Caps also awarded to Harbhajan Singh and Sourav Ganguly
Presentation Cap to Muttiah Muralitharan
Sri Lankan spin ace Muttiah Muralitharan
on Sunday became the sixth player to be awarded a Sir Donald Bradman
Art of Cricket cap, in recognition of his achievements in the international
"Murali, for me, shows perhaps the highest discipline of any spin bowler since the war," Bradman told his publisher, Tom Thompson, in conversation before his death. "He holds all the guile of the trade, but something else too. His slight stature masked a prodigious talent, and what a boon he has been for cricket's development on the subcontinent."
The caps were made in 1998 to be given by Thompson, to cricketers who played attractive cricket, advancing the game throughout the world. Indian batting great Sachin Tendulkar was the first recipient of a cap in March, shortly after the Australian legend's death at the age of 92.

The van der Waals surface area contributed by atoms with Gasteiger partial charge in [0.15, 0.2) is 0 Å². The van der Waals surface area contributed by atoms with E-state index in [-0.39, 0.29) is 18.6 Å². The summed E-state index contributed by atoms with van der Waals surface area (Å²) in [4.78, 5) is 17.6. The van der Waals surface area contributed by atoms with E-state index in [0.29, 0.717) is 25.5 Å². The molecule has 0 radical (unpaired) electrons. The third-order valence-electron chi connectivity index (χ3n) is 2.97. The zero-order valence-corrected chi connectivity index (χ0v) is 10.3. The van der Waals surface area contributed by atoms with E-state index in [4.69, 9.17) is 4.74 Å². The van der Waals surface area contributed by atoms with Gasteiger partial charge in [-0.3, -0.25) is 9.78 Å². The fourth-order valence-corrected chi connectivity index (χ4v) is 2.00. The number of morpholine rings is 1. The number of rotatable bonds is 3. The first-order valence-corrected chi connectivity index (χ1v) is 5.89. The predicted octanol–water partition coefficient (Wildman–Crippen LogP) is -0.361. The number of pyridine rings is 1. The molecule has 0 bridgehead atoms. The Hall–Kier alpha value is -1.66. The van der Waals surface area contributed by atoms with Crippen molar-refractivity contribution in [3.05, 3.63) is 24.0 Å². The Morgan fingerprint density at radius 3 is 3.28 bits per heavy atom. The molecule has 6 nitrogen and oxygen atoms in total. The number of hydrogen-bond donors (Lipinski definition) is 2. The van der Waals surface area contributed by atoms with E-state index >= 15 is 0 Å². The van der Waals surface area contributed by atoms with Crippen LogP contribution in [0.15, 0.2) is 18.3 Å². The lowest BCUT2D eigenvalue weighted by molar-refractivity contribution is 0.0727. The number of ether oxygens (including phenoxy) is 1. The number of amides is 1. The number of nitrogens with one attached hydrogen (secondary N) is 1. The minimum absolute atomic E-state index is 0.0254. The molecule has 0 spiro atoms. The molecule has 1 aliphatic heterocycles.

"His is the stuff of our greatest slow bowlers," Bradman told Thompson, "and for me, Murali is one, like O'Reilly, Warne or Trumble, who are game-breakers. They detect and then imagine the batsman's weakness, perhaps in an over or two. What a weapon for any captain: to have the discipline to contain, and then bamboozle."
Muralitharan was overwhelmed by the presentation of the cap, in the colours of Bradman's first Sydney club St George, made by CricketLine editor Martin Gough.
"It's a great honour," he said. "To get a Test average of 99.94, [Bradman] must have been the best ever." Muralitharan said that he would have liked to have pitted his skill against that of Bradman. Would he have got The Don out?
"You never know," said the diminutive spinner.